"We’re all filled up," says the young woman in the ranger shirt at the entrance to Haines Falls State Park. On a beautiful day, beautiful Haines Falls State Park in the Catskill Mountains, 126 miles north of NYC, was packed. Not getting there until 11:45 AM on Memorial Day Saturday set us up for the shut-out. Not to worry says I, after all, plenty of options up this way. Meanwhile I’m groaning as I mentally add dollars to our camping budget.
It’s our first ever camping trip in the Catskills. We brought Ben, our 5-year-old pit bull-mix (really a sweetheart but hates cars) to see how well he accepts camping life in the Burro
To avoid heavy holiday metropolitan traffic, drove the back way, up to Warwick, then Middletown, and across on 84 to near Newburgh, then up the Thruway past Poughkeepsie, and Saugerties. Through big, bright, spring-green valleys, winding roads and tiny, two-street towns, to Windham, on the northern fringes of the Catskill Mountains, I spotted a faded sign announcing the White Birches Family Campground. “Look, it’s Woodall’s approved!” I chirped. A road then led us deep in, off the state highway, past battered old rusty tractors and trucks. Where is this place? I’m muttering.
Finally, the road opens to a beautiful lake framed by birches, green hills, but, uh-oh, my very first thought is that this camp is looking much like a training place for right-wing skinhead paint-ballers. First thing I saw between the birches was a big old stick-built with weathered 2x4 porch and bulky, molded plastic kiddy yard toys. A few scattered old outhouses. OK, so some were fiberglass (ex-portolets.) Found the office, a large multi-purpose building serving as rude general store, ping pong/game room, dining room, and library. Thinking now of the movie, Deliverance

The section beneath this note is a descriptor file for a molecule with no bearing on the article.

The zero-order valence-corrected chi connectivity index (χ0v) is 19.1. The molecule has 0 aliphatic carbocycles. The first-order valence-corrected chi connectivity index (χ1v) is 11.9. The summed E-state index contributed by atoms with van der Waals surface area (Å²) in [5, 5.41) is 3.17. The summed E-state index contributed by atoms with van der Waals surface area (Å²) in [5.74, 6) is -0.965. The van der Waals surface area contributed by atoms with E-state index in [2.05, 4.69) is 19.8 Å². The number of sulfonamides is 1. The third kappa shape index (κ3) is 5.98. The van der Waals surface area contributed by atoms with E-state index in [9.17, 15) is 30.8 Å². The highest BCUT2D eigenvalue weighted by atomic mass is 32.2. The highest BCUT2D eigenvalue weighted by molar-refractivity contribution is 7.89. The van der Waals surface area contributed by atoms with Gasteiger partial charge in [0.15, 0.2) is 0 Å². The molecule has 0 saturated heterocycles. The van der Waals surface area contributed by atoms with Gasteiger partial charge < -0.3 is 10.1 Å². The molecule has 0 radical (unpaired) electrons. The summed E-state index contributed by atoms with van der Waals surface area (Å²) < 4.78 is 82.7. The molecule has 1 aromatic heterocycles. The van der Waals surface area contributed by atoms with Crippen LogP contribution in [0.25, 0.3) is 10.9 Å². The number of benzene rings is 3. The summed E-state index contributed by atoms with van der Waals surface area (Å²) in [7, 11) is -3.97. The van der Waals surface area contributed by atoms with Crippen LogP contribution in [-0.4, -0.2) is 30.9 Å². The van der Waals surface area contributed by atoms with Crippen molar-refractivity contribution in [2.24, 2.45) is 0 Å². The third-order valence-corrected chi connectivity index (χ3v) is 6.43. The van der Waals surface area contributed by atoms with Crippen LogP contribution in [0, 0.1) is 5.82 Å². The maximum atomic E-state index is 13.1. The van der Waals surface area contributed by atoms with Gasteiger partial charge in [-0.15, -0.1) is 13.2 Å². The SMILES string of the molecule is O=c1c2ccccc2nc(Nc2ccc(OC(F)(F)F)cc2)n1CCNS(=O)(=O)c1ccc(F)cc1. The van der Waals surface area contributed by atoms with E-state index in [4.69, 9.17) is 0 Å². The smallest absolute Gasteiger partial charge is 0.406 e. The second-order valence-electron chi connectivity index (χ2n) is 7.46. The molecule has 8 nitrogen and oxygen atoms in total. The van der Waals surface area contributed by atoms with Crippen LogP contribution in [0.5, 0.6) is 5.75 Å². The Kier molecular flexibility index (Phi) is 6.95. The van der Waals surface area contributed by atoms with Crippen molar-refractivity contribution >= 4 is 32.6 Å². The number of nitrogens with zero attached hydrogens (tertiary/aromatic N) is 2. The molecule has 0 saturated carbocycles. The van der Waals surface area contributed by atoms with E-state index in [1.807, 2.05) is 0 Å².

. The blonde lady behind the counter speaks, asks if I had a reservation.
Ah, noo, says I, remembering horror stories I read online of nasty trailer park personnel. I am so impressionable. She answers; the owner would be here to talk to me in a couple minutes. Fortunately my sinking feeling was totally unjustified. Turns out Tom was very accommodating. Many sites were too wet or had fallen tree damage but we were still welcome. He explained they were still recovering from severe storm damage of last month. Found us a nice spot.
We had been prepared to boondock. Haines Falls has no hookups. For $3 more a night White Birches gave us full hook-ups. The facilities are not designer travel mag friendly, but the place was real people friendly. Clean, safe, quiet, unpretentious, happy, beautiful, isolated, and a great place to bring your kid to fish or row a boat, canoe, play bingo, have a pot-luck dinner, etc. Ben behaved well. I think in his utter confusion over our trip he worried he might be left behind. We were the only egg.
No TV, no radio, no newspapers. A welcome escape-weekend far, far away from all the bad news, the useless news, and the skewed news we get pummeled with at home these days.
amenities worked fine, especially my new, more functional table. I am thinking about setting up some hanging web “shelves” for getting stuff off the floor and off the front cushions. No Internet hookups, but used laptop to process photographs. Saturday night enjoyed Nancy’s shish-ka-bob, my slide show, followed by late thunderstorms. Snug and dry, and Ben was not alarmed. My new bed arrangement allowed us tall folks to stretch out comfortably lengthwise. However, if we ever have to use the heater it surely won’t be with the bed extensions up alongside it. Just too close for comfort. Next, got to figure out how to make those segmented cushions we sleep on less slippy. Fortunately, turning on the stove quickly removes any morning chill. Great coffee with the French press.
I got 16 mpg out of my ’92 Explorer tv, burned one quart of oil, added 2 pints of water to radiator. On the way home I spotted my license
plate dangling off the back of the trailer before it could fall